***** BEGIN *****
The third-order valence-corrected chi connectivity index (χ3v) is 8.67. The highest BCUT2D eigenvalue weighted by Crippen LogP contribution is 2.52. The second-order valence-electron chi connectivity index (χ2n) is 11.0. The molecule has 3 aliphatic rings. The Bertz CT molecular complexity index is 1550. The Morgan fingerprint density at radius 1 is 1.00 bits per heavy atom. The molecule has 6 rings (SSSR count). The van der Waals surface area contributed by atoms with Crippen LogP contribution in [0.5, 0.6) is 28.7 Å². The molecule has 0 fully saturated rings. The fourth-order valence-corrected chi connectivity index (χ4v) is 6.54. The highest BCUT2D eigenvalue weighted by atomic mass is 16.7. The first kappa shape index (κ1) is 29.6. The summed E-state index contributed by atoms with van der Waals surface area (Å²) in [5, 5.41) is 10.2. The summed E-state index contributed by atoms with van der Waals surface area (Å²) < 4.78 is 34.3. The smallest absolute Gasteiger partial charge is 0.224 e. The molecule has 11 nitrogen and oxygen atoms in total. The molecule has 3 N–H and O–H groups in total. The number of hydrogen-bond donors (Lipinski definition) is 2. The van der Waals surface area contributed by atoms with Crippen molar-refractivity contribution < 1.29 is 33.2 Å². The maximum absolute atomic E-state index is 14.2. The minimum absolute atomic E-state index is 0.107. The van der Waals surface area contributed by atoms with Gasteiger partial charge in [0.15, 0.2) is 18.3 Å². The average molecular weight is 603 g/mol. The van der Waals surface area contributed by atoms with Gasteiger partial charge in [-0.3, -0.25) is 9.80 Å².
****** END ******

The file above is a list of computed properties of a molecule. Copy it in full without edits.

The third-order valence-corrected chi connectivity index (χ3v) is 8.67. The highest BCUT2D eigenvalue weighted by Crippen LogP contribution is 2.52. The second-order valence-electron chi connectivity index (χ2n) is 11.0. The molecule has 3 aliphatic rings. The Bertz CT molecular complexity index is 1550. The Morgan fingerprint density at radius 1 is 1.00 bits per heavy atom. The molecule has 6 rings (SSSR count). The van der Waals surface area contributed by atoms with Crippen LogP contribution in [0.5, 0.6) is 28.7 Å². The molecule has 0 fully saturated rings. The fourth-order valence-corrected chi connectivity index (χ4v) is 6.54. The highest BCUT2D eigenvalue weighted by atomic mass is 16.7. The first kappa shape index (κ1) is 29.6. The summed E-state index contributed by atoms with van der Waals surface area (Å²) in [5, 5.41) is 10.2. The summed E-state index contributed by atoms with van der Waals surface area (Å²) < 4.78 is 34.3. The smallest absolute Gasteiger partial charge is 0.224 e. The molecule has 11 nitrogen and oxygen atoms in total. The molecule has 3 N–H and O–H groups in total. The number of hydrogen-bond donors (Lipinski definition) is 2. The van der Waals surface area contributed by atoms with Crippen molar-refractivity contribution < 1.29 is 33.2 Å². The maximum absolute atomic E-state index is 14.2. The minimum absolute atomic E-state index is 0.107. The van der Waals surface area contributed by atoms with Gasteiger partial charge in [0.15, 0.2) is 18.3 Å². The average molecular weight is 603 g/mol. The van der Waals surface area contributed by atoms with Gasteiger partial charge in [-0.3, -0.25) is 9.80 Å².